What Is Ginkgo Biloba?


The ginkgo biloba tree is a very popular tree all across the world. It originates from China and has been prized in the other ancient civilizations for its use as a food source, for timber, for its use as an art form and for medicinal preparations. It is a majestic shade tree that grows slowly and for generations, useful in urban settings for its tolerance of poor conditions as along sidewalks and roadways.


The tree is also known as the maidenhair tree and has been cultivated in China and Japan as a sacred tree, which probably kept it from becoming extinct like similar species. Fossil records of the ginkgos show their history goes back millions of years.


The ginkgo biloba tree grows to be about 80 feet high but it grows slowly for decades. It is easily recognizable in the fall with its striking solid yellow leaves. These leaves are fan-shaped with ridges that catch the wind and makes them flutter. The bark is deeply furrowed and quite handsome once the leaves have fallen.


The ginkgo has been used for centuries as a source of medicinal preparations. Modern scientists are just getting started in their study of this unique plant that offers relief from a variety of ailments and is being studied as a possibility for the treatment of Alzheimer's disease. The male form of the tree is useful in urban settings as a shade tree since it grows easily with little care. Some cultures use the fruit as a food.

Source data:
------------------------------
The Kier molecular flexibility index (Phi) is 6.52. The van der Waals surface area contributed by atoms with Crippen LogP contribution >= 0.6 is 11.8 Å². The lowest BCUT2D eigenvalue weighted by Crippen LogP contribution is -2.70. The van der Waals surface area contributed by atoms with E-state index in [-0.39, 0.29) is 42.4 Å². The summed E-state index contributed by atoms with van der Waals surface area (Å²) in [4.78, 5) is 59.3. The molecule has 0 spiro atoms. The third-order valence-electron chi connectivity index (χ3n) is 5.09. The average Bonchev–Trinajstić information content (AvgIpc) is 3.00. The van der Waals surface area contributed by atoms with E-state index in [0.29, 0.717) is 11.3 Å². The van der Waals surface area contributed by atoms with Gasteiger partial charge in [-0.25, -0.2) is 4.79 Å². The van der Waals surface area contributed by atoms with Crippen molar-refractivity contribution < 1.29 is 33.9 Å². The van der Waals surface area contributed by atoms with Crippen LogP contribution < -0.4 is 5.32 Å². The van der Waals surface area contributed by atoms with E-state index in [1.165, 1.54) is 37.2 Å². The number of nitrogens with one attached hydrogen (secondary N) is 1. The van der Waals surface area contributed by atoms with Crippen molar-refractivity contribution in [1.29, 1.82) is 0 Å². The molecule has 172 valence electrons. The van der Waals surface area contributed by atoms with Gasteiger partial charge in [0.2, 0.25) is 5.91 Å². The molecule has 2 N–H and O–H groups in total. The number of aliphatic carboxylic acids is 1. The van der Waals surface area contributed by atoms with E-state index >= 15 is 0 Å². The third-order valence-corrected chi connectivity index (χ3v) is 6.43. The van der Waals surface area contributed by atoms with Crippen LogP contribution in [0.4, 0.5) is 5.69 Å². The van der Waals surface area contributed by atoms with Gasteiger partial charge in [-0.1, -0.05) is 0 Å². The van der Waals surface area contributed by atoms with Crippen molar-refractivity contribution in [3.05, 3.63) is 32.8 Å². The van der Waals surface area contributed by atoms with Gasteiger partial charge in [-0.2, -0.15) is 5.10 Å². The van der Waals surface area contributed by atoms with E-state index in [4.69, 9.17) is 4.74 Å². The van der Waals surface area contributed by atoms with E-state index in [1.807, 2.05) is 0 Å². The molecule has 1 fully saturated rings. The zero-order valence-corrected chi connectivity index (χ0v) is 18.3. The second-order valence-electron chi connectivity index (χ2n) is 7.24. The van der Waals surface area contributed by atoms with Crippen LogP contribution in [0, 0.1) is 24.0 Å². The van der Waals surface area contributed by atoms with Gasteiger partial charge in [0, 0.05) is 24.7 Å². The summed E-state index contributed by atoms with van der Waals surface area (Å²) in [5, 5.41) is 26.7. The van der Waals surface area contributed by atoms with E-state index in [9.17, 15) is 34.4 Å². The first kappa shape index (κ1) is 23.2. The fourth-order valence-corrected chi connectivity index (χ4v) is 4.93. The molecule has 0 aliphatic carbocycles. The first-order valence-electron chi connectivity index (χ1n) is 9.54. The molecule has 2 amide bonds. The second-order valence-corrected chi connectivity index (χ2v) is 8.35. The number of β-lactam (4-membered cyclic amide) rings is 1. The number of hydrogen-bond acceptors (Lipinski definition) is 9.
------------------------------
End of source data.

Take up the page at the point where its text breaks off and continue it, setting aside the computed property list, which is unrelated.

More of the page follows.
Growth Habits

The ginkgo biloba tree will grow in zones three through eight. It prefers deep sandy soil, but will tolerate just about any situation. It does not need fertilizers and is pest resistant. Trees grown in full sun will thrive although they can put up with a little shade.


The propagation of a ginkgo biloba tree is by seeds. The male tree bears the pollen and the messier female tree will bear the ovule. The tree will not produce any seeds until it is around 20 years old. The seeds are thinly coated, which keeps them from sprouting until the following year. The temperature of the air will dictate how fast the germination process proceeds.

Keywords: Ginkgo Biloba, tree urban, landscaping

About this Author

Based in Maryland, Heidi Braley, currently writes for local and online media outlets. Some of Braley's articles from the last 10 years are in the "Oley Newsletter," "Connections Magazine," GardenGuides and eHow.com. Braley's college life included Penn State University and Villanova University with her passions centered in nutrition and botany.